The Future of Corporate IT Looks a Lot Like Google
by Jeanne G. Harris, Allan E. Alter, and Kelly L Dempski | 12:00 PM July 31, 2013
They tweet. They showroom. They pin and like and yelp. And whenever they do, customers accelerate corporate IT's biggest challenge: to rethink and reinvent itself. The implications stretch beyond any one hot seat in the C-suite.
More than ever, customer experiences are based on a foundation of technology and delivered to a digitally-savvy population. Digital experiences come in many guises: mobile apps, web sites, how-to videos on YouTube, LCD screens on products (think of exercise machines that track calories burned). Some experiences come through channels that companies can influence but not control, such as social networks and review sites.
Digital experiences unleash more ways for companies to influence and satisfy the customer, and differentiate themselves from competitors. But there's a catch for CIOs and other tech-minded executives: to keep creating opportunities, companies must keep changing the experience or fall behind. Each generation of technologies raises customer expectations beyond the last.
In part, this is because customers will keep raising the bar for satisfaction and attention as they use the new technologies and services. But emerging technologies will also enable customer experiences that are far superior to those of today. For example, companies will anticipate customers' future needs, and act like personal advisors. Already, Google Now works on an "anticipate and deliver" basis: the technology delivers information that's needed before it's requested. Companies will assist customers as they cross back and forth between physical stores and the online world. Spanish clothing chain Desigual has moved part of the way there, creating flagship stores in Paris and Barcelona that only stock samples — the customer can try on different looks, then purchase the clothes online.
Tomorrow's digital experiences will offer new kinds of value, solving needs that did not exist before in locations that didn't exist before. When driverless cars roam the freeways, cars are no longer just vehicles. Their interiors will be designed to be whatever passengers want, be it a theatre, office or shopping mall on wheels. And who wants digital gift wrap? An MIT startup called "Delightfully" is betting people who give online gift certificates will appreciate it.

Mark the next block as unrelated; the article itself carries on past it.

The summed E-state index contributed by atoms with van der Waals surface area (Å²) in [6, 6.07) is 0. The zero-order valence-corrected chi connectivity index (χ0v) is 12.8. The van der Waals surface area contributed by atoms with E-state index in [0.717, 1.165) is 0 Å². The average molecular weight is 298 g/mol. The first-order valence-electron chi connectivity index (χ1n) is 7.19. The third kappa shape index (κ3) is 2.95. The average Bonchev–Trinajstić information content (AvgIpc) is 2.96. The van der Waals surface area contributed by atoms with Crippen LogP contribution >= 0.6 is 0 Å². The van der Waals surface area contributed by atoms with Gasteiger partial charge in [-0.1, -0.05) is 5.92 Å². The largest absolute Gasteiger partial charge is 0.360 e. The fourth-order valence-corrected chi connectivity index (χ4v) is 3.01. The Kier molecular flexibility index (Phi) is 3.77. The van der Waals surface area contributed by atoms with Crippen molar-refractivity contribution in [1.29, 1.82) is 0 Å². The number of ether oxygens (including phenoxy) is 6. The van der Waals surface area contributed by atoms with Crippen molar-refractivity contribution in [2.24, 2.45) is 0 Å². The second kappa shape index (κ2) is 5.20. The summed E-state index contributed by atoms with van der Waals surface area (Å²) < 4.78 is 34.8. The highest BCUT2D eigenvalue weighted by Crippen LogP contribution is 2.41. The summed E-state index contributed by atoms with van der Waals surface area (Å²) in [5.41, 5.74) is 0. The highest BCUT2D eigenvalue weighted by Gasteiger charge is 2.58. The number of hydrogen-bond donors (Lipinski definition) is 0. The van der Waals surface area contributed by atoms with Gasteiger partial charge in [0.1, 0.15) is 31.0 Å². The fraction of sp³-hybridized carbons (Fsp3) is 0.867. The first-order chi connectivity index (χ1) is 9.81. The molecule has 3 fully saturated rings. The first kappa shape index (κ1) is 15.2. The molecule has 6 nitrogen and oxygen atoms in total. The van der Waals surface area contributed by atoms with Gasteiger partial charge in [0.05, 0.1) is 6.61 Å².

The problem for companies is that once customers see something cool, different or better, they expect to see it everywhere. This puts immense pressure on the organization to keep up with the competition while trying to innovate in its own right. It's a digital arms race, and corporate IT and other functions must be battle-ready.
How can companies exploit digital technologies to deliver compelling customer experiences time and again? Executives across the C-suite will need to work together with corporate IT and F.O.C.U.S.:
Frame strategy based on a new model of customer interaction. Traditional customer acquisition strategies won't work because the path to purchase is no longer linear. Customers now find, evaluate, discuss and buy products nonstop, bounce from one stage to another. A complaint on Facebook or a recommendation on a fan's web site can hasten or redirect a purchase. This upheaval requires a new way of thinking that spans the physical and digital worlds.
Optimize marketing efforts to achieve influence at scale. Word of mouth still influences purchasing behavior. Only now, social networks increase that circle from a few trusted friends and family to hundreds of people online. By studying what customers do with social media, and identifying their sharing patterns, companies can provide attractive online social content at the right time to the right people.
Create new digital experiences by adopting Silicon Valley's approach to innovation. The tech staff at companies like Google, Facebook and LinkedIn use agile, iterative development techniques to deliver improvements fast. They quickly test new services and features with actual customers and data. And by tapping crowdsourcing and open source communities, they bring more ideas to the table and turn them into products fast.
Use in-depth analytics to understand customers better. Creating digital experiences built on cloud and analytics will rewrite how marketing and sales teams work and break down internal silos. For example, when companies capture and analyze their customers' interests, and integrate it with data from other sources, marketers and developers can better predict and influence consumer behaviors and deliver more personalized experiences. Social media and marketing data can also be integrated with warranty data and post sales and service feedback.
Set up enterprise IT that can design, build and run digital experiences. The bottom line for CIOs: to serve the accelerating demands of digital customers, IT organizations will have to behave more like Amazon or Google, and less like their traditional competitors. Legacy systems often prevent it. They are unable to manage unstructured or non-numeric data, or too inflexible to develop new features at Valley-like speed. But that won't be acceptable to other executives. They will wonder why their IT organization can't be more like Facebook's "hackers" and make thousands of bug fixes, improvements and new features each week. For corporate IT to remain relevant, it must get its house in order now or risk irrelevance. If rethinking corporate IT leads to a fresh start for corporate IT, so be it. The business side cannot afford to wait while today's customers tweet, like and yelp.
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